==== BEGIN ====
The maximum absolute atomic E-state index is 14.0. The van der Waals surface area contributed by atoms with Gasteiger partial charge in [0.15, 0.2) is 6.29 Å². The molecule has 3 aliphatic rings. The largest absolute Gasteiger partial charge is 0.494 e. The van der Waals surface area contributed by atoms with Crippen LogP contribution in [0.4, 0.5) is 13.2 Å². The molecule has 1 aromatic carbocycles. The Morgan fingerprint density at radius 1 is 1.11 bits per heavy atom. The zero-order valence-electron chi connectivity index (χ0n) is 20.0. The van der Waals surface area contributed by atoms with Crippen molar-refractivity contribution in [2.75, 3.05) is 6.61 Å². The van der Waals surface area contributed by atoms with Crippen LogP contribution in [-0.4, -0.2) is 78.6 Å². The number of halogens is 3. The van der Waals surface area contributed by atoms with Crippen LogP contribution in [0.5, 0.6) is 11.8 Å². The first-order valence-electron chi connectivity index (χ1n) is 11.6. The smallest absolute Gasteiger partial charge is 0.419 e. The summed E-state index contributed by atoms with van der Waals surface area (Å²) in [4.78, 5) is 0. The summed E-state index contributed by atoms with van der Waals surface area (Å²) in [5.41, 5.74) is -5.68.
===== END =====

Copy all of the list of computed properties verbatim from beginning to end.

The maximum absolute atomic E-state index is 14.0. The van der Waals surface area contributed by atoms with Gasteiger partial charge in [0.15, 0.2) is 6.29 Å². The molecule has 3 aliphatic rings. The largest absolute Gasteiger partial charge is 0.494 e. The van der Waals surface area contributed by atoms with Crippen LogP contribution in [0.4, 0.5) is 13.2 Å². The molecule has 1 aromatic carbocycles. The Morgan fingerprint density at radius 1 is 1.11 bits per heavy atom. The zero-order valence-electron chi connectivity index (χ0n) is 20.0. The van der Waals surface area contributed by atoms with Crippen molar-refractivity contribution in [2.75, 3.05) is 6.61 Å². The van der Waals surface area contributed by atoms with Crippen LogP contribution in [-0.4, -0.2) is 78.6 Å². The number of halogens is 3. The van der Waals surface area contributed by atoms with Crippen LogP contribution in [0.5, 0.6) is 11.8 Å². The first-order valence-electron chi connectivity index (χ1n) is 11.6. The smallest absolute Gasteiger partial charge is 0.419 e. The summed E-state index contributed by atoms with van der Waals surface area (Å²) in [4.78, 5) is 0. The summed E-state index contributed by atoms with van der Waals surface area (Å²) in [5.41, 5.74) is -5.68.